The marquee match of Australia’s home summer schedule – the annual day Boxing Day Test in Melbourne – could be stripped from the MCG if there are repeats of this year’s sub-standard pitch that has been formally rated as ‘poor’ by the International Cricket Council.
In the wake of the drawn fourth Magellan Ashes Test that attracted criticism from both competing teams, commentators and administrators, the ICC acted upon a report from their Chief Referee Ranjan Madugalle (who officiated at the match) to deliver the verdict which is unprecedented for an international venue in Australia.
Had the Test finished two days later, the nation’s most famous cricket ground would have been slapped with three demerit points as part of a new ‘name and shame’ system from the ICC that came into effect on Monday.
From January 1, international grounds that produce inferior pitches will incur two demerit points if deemed ‘below average’ by the match referee, three points for pitches rated ‘poor’ and five points for those classified as ‘unfit’.
Furthermore, any venue that accumulates five demerit points over a rolling five-year period will be banned from hosting any international matches for 12 months while a ground that racks up 10 demerit points will have its right to stage Tests and limited-overs fixtures stripped for two years.
If such a ban were imposed on the MCG it would cover all international matches include the Boxing Day Test, an annual tradition for more than 20 years at a ground which hosted cricket’s historic first Test match in 1877.
And which holds the record for the highest single-day Test attendance of 91,112 set during the 2013-14 Ashes summer.
As it stands, Cricket Australia now has 14 days to respond to the ICC’s harsh critique of the lifeless MCG Test pitch before a sanction – which could range from a formal warning to a fine of up $US15,000, as well as a directive for action to address the pitch’s shortcomings – is announced.
It is expected, based on historic precedent, that given the ‘poor’ rating is the first for an Australia Test venue the MCG will be issued with a warning rather than a financial penalty.
Should the MCG produce another harshly rated pitch during the next five years, that fine could be increased to a maximum of $US30,000.
Cricket Australia Chief Executive Officer James Sutherland expressed disappointment with the character of the Boxing Day Test pitch and the assessment that it subsequently attracted, and added that CA would work closely with the ground’s administrators to avoid a repeat.
“We were disappointed that the traditional characteristics of the MCG Pitch did not come to the fore during the Boxing Day Test,” Sutherland said today.
The most recent Ashes fixture drew a five-day aggregate of 262,616 people, but the game ended in a draw when both captains agreed a result could not be achieved on a slow, flat pitch that showed no sign of changing in character or appearance throughout the entirety of the match.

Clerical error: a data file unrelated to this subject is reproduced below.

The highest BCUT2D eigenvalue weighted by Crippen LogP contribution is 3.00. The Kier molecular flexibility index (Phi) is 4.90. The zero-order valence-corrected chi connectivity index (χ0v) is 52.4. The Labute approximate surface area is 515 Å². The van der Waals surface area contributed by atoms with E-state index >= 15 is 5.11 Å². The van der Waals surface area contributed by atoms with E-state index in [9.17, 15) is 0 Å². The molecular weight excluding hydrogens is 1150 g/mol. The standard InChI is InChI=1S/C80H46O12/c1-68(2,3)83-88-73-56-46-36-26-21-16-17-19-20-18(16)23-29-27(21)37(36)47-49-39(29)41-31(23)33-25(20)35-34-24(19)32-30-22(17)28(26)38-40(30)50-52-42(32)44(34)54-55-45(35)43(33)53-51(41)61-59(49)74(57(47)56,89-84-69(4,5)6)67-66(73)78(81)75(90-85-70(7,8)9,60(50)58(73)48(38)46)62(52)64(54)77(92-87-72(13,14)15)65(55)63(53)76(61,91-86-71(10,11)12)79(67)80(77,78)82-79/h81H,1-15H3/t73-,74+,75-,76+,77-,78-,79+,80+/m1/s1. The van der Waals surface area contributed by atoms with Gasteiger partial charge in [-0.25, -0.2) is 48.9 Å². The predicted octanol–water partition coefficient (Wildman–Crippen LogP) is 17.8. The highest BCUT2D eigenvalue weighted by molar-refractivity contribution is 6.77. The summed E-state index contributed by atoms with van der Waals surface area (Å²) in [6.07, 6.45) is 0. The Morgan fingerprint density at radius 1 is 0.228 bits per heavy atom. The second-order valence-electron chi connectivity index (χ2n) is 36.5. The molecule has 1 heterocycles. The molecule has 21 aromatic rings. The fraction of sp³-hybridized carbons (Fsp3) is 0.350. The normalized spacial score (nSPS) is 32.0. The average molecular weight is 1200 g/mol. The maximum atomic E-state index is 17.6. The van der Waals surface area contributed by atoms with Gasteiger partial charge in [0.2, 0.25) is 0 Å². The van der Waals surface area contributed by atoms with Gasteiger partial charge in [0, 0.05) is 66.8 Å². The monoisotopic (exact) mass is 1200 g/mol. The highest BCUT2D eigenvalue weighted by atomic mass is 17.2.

It yielded just 24 wickets over the course of five days, but also produced slow scoring due to the lack of pace and carry it exhibited from day one.
“The bounce of the MCG pitch was medium, but slow in pace and got slower as the match progressed,” a statement issued by the ICC today.
“The nature of the pitch did not change over the five days and there was no natural deterioration. As such, the pitch did not allow an even contest between the bat and the ball as it neither favoured the batsmen too much nor it gave the bowlers sufficient opportunity to take wickets.”
The Melbourne Cricket Club, which is responsible for the preparation and maintenance of the ground’s playing surface and facilities, announced it will conduct a review into the preparation of future wickets and will canvass input from a wide range of sources.
“We are disappointed with the pitch that we produced for the Boxing Day Test,” the MCC said in a statement issued on Tuesday evening.
“We recognise that the surface did not contain the bounce, pace or subsequent deterioration that we expected, and was not conducive to a balanced contest between bat and ball.
Fox also pointed out earlier this week that the MCG has hosted only two drawn Tests since drop-in pitches were installed at the multi-use stadium almost 20 years ago (Australia against India in 2014-15, and the recent Ashes match).
But the four first-class matches staged at the venue so far this summer have all failed to yield a result as bowlers struggled to find any assistance from the surface, prompting calls for changes to the soil composition used in the pitches that are grown in concrete troughs before being laid in the wicket block.
In announcing the new ‘name and shame’ regime under which match referee ratings are published on the ICC’s website, the Council’s Chief Executive David Richardson explained it was based on the belief that there should be consequences for venues that produce inadequate or unsatisfactory pitch and/or outfield conditions.
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